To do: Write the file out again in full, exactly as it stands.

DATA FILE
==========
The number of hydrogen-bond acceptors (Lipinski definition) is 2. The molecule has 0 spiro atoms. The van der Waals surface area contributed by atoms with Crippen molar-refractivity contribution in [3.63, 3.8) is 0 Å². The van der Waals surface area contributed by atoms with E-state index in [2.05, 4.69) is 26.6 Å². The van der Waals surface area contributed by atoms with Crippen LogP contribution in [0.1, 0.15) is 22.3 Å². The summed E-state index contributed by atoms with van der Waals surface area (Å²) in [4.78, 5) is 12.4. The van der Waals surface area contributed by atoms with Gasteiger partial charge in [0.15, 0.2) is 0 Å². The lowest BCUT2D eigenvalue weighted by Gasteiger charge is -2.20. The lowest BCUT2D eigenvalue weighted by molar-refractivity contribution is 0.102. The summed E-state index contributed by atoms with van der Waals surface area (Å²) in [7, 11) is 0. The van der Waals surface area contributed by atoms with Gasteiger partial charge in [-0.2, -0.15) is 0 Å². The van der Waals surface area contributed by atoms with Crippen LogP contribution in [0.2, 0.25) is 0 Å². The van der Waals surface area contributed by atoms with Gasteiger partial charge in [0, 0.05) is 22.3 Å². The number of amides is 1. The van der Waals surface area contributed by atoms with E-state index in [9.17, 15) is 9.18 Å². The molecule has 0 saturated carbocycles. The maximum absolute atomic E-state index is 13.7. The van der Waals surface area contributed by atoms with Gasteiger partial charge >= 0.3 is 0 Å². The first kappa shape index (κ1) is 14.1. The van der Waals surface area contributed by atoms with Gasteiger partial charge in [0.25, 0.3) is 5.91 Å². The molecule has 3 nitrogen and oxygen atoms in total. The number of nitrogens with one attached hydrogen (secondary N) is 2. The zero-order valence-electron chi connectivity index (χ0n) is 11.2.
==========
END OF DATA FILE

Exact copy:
The number of hydrogen-bond acceptors (Lipinski definition) is 2. The molecule has 0 spiro atoms. The van der Waals surface area contributed by atoms with Crippen molar-refractivity contribution in [3.63, 3.8) is 0 Å². The van der Waals surface area contributed by atoms with E-state index in [2.05, 4.69) is 26.6 Å². The van der Waals surface area contributed by atoms with Crippen LogP contribution in [0.1, 0.15) is 22.3 Å². The summed E-state index contributed by atoms with van der Waals surface area (Å²) in [4.78, 5) is 12.4. The van der Waals surface area contributed by atoms with Gasteiger partial charge in [0.15, 0.2) is 0 Å². The lowest BCUT2D eigenvalue weighted by Gasteiger charge is -2.20. The lowest BCUT2D eigenvalue weighted by molar-refractivity contribution is 0.102. The summed E-state index contributed by atoms with van der Waals surface area (Å²) in [7, 11) is 0. The van der Waals surface area contributed by atoms with Gasteiger partial charge in [-0.2, -0.15) is 0 Å². The van der Waals surface area contributed by atoms with Crippen LogP contribution in [0.2, 0.25) is 0 Å². The van der Waals surface area contributed by atoms with Gasteiger partial charge in [0, 0.05) is 22.3 Å². The number of amides is 1. The van der Waals surface area contributed by atoms with E-state index in [9.17, 15) is 9.18 Å². The molecule has 0 saturated carbocycles. The maximum absolute atomic E-state index is 13.7. The van der Waals surface area contributed by atoms with Gasteiger partial charge >= 0.3 is 0 Å². The first kappa shape index (κ1) is 14.1. The van der Waals surface area contributed by atoms with Gasteiger partial charge in [0.25, 0.3) is 5.91 Å². The molecule has 3 nitrogen and oxygen atoms in total. The number of nitrogens with one attached hydrogen (secondary N) is 2. The zero-order valence-electron chi connectivity index (χ0n) is 11.2.